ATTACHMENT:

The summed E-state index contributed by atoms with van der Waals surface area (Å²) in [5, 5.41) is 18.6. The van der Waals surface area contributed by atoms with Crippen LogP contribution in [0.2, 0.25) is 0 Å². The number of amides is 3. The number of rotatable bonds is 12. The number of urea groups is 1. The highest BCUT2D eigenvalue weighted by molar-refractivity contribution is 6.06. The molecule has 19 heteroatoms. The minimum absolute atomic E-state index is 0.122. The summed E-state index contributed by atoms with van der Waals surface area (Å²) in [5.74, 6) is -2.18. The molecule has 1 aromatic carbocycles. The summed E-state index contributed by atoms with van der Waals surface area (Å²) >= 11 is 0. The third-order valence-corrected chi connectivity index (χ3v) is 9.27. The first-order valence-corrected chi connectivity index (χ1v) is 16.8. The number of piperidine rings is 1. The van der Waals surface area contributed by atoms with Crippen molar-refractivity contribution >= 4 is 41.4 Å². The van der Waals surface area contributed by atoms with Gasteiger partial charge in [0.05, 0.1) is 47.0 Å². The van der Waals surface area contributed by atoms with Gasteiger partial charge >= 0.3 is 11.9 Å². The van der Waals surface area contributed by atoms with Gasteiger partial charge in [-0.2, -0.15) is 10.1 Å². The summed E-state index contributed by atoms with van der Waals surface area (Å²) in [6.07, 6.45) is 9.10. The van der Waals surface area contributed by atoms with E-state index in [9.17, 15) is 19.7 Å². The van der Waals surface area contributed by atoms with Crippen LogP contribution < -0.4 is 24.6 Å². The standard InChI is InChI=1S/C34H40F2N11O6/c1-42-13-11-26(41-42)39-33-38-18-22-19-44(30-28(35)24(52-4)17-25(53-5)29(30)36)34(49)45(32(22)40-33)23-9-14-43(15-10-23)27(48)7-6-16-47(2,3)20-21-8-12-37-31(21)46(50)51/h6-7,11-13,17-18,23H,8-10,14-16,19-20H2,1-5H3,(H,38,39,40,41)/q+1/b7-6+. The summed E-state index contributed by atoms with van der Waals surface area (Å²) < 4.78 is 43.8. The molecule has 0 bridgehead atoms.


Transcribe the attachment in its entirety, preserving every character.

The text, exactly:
The summed E-state index contributed by atoms with van der Waals surface area (Å²) in [5, 5.41) is 18.6. The van der Waals surface area contributed by atoms with Crippen LogP contribution in [0.2, 0.25) is 0 Å². The number of amides is 3. The number of rotatable bonds is 12. The number of urea groups is 1. The highest BCUT2D eigenvalue weighted by molar-refractivity contribution is 6.06. The molecule has 19 heteroatoms. The minimum absolute atomic E-state index is 0.122. The summed E-state index contributed by atoms with van der Waals surface area (Å²) in [5.74, 6) is -2.18. The molecule has 1 aromatic carbocycles. The summed E-state index contributed by atoms with van der Waals surface area (Å²) >= 11 is 0. The third-order valence-corrected chi connectivity index (χ3v) is 9.27. The first-order valence-corrected chi connectivity index (χ1v) is 16.8. The number of piperidine rings is 1. The van der Waals surface area contributed by atoms with Crippen molar-refractivity contribution >= 4 is 41.4 Å². The van der Waals surface area contributed by atoms with Gasteiger partial charge in [0.05, 0.1) is 47.0 Å². The van der Waals surface area contributed by atoms with Gasteiger partial charge >= 0.3 is 11.9 Å². The van der Waals surface area contributed by atoms with Gasteiger partial charge in [-0.2, -0.15) is 10.1 Å². The summed E-state index contributed by atoms with van der Waals surface area (Å²) in [6.07, 6.45) is 9.10. The van der Waals surface area contributed by atoms with E-state index in [9.17, 15) is 19.7 Å². The van der Waals surface area contributed by atoms with Crippen LogP contribution < -0.4 is 24.6 Å². The standard InChI is InChI=1S/C34H40F2N11O6/c1-42-13-11-26(41-42)39-33-38-18-22-19-44(30-28(35)24(52-4)17-25(53-5)29(30)36)34(49)45(32(22)40-33)23-9-14-43(15-10-23)27(48)7-6-16-47(2,3)20-21-8-12-37-31(21)46(50)51/h6-7,11-13,17-18,23H,8-10,14-16,19-20H2,1-5H3,(H,38,39,40,41)/q+1/b7-6+. The summed E-state index contributed by atoms with van der Waals surface area (Å²) < 4.78 is 43.8. The molecule has 0 bridgehead atoms.